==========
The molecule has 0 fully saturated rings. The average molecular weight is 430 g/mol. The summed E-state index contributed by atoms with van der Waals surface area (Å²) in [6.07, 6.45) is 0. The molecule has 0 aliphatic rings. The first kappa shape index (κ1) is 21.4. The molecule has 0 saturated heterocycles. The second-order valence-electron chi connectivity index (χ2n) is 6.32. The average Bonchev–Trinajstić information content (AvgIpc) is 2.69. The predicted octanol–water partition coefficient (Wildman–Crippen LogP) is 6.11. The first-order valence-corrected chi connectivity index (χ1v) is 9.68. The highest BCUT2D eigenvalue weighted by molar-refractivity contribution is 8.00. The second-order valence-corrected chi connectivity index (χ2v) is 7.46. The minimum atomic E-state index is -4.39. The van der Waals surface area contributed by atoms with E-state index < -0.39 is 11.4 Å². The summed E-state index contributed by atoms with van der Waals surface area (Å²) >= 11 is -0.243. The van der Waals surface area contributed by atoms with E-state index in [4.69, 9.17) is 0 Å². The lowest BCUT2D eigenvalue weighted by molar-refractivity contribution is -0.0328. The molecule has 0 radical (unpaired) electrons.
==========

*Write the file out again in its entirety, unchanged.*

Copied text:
The molecule has 0 fully saturated rings. The average molecular weight is 430 g/mol. The summed E-state index contributed by atoms with van der Waals surface area (Å²) in [6.07, 6.45) is 0. The molecule has 0 aliphatic rings. The first kappa shape index (κ1) is 21.4. The molecule has 0 saturated heterocycles. The second-order valence-electron chi connectivity index (χ2n) is 6.32. The average Bonchev–Trinajstić information content (AvgIpc) is 2.69. The predicted octanol–water partition coefficient (Wildman–Crippen LogP) is 6.11. The first-order valence-corrected chi connectivity index (χ1v) is 9.68. The highest BCUT2D eigenvalue weighted by molar-refractivity contribution is 8.00. The second-order valence-corrected chi connectivity index (χ2v) is 7.46. The minimum atomic E-state index is -4.39. The van der Waals surface area contributed by atoms with E-state index < -0.39 is 11.4 Å². The summed E-state index contributed by atoms with van der Waals surface area (Å²) >= 11 is -0.243. The van der Waals surface area contributed by atoms with E-state index in [4.69, 9.17) is 0 Å². The lowest BCUT2D eigenvalue weighted by molar-refractivity contribution is -0.0328. The molecule has 0 radical (unpaired) electrons.